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RV road trip America, Grand Tours

LUXURY TRAVEL AND YACHTING TRENDS OF THE FUTURE

Grand Tours

Our Luxury Travel and Yachting Trend Report has been designed to be a resource and a foundation for trend-based strategy for the next five years of luxury travel. Back in the 17th, 18th and 19th centuries, it was customary for upper-middle-class men to embark on Grand Tours of Europe that would function as a culturally enriching “rite of passage”. In the post-Covid era, extended, multi-destination itineraries will boom, giving top-end travel providers such as Pelorus the opportunity to customize highly personalized, complex agendas that would be almost impossible to design oneself. While air travel will always be a necessity, there will also be demand for luxurious forms of ground transport – be it glamorous, old-world train journeys aboard the Nostalgie-Istanbul-Orient-Express, which is being reborn in 2025, or radical road trips in the forthcoming Tesla Cybertruck, which could be ready for mass production as soon as 2023.

American road trips are a particular area of focus for Pelorus, and the US is the ideal location for a Grand Tour as it allows travelers to see more and explore areas previously overlooked. Travelers can journey between various national parks without being constrained by the availability and/or low standard of properties. Alongside the RV, they can also utilize luxury camp set ups to stay off-grid and explore the wide open spaces. Pelorus has extensive experience of operating these trips courtesy of its exceptional support teams. Hosting seamless journeys, Pelorus takes care of the logistics and provisions behind the scenes, allowing clients to fully immerse themselves in the experience.

Pelorus has already planned many Grand Tours but sees this as a trend that is only going to grow in significance over the next five years. One example was a trip that encompassed 21 countries and took place over four months. Interestingly, it was for a family with children but instead of being limited by travel during school holidays, they took along a private tutor. Instead of being restricted to classroom-based learning, they were given the ultimate education in the form of seeing the world. Among the many experiences they had was participating in an eagle hunter festival in Mongolia, and a tribal fire ceremony with 450 local villagers in Papua New Guinea.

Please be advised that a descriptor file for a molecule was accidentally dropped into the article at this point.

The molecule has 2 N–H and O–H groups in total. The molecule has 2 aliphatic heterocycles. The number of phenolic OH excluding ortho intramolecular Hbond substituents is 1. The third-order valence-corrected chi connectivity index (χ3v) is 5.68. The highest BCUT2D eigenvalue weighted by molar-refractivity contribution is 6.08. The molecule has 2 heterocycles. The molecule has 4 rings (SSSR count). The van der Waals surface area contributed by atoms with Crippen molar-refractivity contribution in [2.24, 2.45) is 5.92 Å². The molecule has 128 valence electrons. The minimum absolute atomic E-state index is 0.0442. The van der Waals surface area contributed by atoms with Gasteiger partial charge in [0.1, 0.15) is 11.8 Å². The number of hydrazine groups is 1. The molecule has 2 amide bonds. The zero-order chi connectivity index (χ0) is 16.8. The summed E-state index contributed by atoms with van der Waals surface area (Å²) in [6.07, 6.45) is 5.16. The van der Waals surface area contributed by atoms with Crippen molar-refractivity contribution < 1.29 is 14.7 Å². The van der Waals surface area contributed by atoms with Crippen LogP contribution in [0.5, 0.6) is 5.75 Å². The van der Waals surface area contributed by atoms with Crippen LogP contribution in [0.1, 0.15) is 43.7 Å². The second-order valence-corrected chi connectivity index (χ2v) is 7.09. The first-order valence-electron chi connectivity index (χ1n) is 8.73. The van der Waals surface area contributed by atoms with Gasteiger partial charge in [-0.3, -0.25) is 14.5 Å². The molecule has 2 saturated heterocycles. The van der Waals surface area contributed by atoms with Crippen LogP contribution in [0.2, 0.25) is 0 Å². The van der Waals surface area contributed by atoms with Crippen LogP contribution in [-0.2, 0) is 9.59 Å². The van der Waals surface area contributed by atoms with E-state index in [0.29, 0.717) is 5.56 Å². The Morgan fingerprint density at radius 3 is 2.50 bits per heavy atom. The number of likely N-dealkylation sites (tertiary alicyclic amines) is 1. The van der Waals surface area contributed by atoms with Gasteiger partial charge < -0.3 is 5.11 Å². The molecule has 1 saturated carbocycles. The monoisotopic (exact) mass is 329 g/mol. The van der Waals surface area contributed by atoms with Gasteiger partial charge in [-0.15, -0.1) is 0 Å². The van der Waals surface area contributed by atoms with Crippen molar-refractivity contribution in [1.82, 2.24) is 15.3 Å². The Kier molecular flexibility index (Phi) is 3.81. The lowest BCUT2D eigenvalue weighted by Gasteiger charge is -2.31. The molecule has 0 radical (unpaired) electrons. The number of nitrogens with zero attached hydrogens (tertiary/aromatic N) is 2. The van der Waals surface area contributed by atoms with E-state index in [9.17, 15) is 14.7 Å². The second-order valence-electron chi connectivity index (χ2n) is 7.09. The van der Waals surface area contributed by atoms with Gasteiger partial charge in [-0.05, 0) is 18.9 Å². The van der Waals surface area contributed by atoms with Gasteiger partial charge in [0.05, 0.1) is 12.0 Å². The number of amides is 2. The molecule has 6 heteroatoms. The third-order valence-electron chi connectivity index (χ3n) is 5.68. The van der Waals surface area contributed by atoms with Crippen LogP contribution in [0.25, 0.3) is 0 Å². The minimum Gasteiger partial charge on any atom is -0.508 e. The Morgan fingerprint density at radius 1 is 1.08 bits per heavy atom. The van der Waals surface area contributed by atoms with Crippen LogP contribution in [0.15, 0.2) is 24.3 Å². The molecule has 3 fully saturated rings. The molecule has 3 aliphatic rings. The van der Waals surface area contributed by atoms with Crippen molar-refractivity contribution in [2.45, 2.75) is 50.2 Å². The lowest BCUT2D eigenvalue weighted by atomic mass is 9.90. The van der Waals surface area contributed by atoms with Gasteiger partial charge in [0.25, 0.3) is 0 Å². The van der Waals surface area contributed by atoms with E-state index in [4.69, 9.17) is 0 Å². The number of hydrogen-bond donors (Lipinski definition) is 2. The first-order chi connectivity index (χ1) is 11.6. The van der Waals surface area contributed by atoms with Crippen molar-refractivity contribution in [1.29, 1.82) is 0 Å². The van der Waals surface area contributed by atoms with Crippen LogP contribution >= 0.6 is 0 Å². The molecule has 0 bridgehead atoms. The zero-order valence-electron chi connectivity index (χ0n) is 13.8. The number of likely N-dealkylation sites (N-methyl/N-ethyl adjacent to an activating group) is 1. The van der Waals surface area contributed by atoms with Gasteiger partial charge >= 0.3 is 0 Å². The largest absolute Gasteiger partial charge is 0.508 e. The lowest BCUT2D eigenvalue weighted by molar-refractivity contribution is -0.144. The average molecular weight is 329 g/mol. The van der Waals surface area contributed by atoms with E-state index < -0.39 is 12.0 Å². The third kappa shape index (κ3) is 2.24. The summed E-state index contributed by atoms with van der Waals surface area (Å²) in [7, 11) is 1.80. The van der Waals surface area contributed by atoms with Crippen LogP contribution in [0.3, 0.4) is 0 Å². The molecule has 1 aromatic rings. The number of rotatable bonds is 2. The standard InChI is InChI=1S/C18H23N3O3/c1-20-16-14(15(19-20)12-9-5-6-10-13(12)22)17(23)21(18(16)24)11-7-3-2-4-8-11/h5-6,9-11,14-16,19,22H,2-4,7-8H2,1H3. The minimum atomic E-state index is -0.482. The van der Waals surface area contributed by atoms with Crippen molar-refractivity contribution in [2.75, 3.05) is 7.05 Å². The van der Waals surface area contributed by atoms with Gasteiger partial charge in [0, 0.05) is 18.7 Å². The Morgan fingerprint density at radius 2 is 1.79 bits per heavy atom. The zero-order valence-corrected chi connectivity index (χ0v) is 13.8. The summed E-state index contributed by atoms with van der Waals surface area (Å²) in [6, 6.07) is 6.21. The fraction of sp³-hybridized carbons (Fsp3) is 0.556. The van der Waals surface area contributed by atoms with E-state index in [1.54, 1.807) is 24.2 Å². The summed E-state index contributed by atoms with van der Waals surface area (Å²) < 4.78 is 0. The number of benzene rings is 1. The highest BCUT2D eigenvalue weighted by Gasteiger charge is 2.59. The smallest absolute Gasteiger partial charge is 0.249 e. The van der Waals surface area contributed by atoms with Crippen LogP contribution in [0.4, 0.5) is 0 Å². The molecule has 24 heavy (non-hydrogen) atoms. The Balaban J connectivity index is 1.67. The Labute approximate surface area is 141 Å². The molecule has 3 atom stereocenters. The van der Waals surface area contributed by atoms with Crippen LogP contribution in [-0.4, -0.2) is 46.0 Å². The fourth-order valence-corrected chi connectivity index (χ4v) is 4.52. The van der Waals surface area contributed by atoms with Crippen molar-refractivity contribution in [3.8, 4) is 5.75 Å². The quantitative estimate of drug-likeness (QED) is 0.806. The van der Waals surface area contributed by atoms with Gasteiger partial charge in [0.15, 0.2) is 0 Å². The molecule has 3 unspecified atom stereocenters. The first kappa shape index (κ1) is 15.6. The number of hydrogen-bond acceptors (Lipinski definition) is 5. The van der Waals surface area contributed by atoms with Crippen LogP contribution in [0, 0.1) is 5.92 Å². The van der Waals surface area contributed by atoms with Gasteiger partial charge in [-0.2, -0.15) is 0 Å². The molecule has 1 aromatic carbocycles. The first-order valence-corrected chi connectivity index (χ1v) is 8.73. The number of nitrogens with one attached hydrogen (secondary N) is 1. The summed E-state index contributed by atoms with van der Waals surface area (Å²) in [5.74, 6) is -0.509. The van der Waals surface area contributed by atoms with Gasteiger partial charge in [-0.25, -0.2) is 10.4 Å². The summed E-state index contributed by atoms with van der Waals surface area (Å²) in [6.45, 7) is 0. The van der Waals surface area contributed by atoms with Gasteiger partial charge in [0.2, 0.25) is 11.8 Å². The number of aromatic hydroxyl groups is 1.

Mongolian eagle hunter on horseback

“We are seeing more and more requests for Grand Tours in luxury RVs – it seems increasingly like families are looking at this option to get them all closer together. Offering enhanced bonding opportunities and the ability to move around while still being out in nature, they also provide the chance to be completely disconnected from the digital world.”

Aurelia van Lynden
Director of Travel for Pelorus

Pelorus has also worked on long-term Grand Tours, taking clients and their children on a series of educational journeys over multiple years. For example, they offer an educational experience in the first year that will then be built upon in subsequent years, which deepens the child’s understanding. These trips also serve to give clients’ children a feel for the “real” world, giving them some perspective and letting them realise how fortunate they are. With a combination of authentic but rustic accommodations, the clients are able to connect with local communities while still enjoying the comfortable luxury accommodation that they have come to expect from Pelorus.

Round-the-world journeys can also be undertaken by sea, of course, with Pelorus providing charters of explorer superyachts such as the new long-range Arksen 85, for example, which can endure ice floes and high waves without compromising aesthetics and comfort. Gayle Patterson, Director of Yachting says: “Our yachting team are increasingly seeing yacht owners looking to create bigger and more adventurous charter experiences that span the world, such as heli-skiing in Antarctica, diving with manta rays and whale sharks in Indonesia, or using submersibles to search for lost World War Two vessels around the Solomons.”

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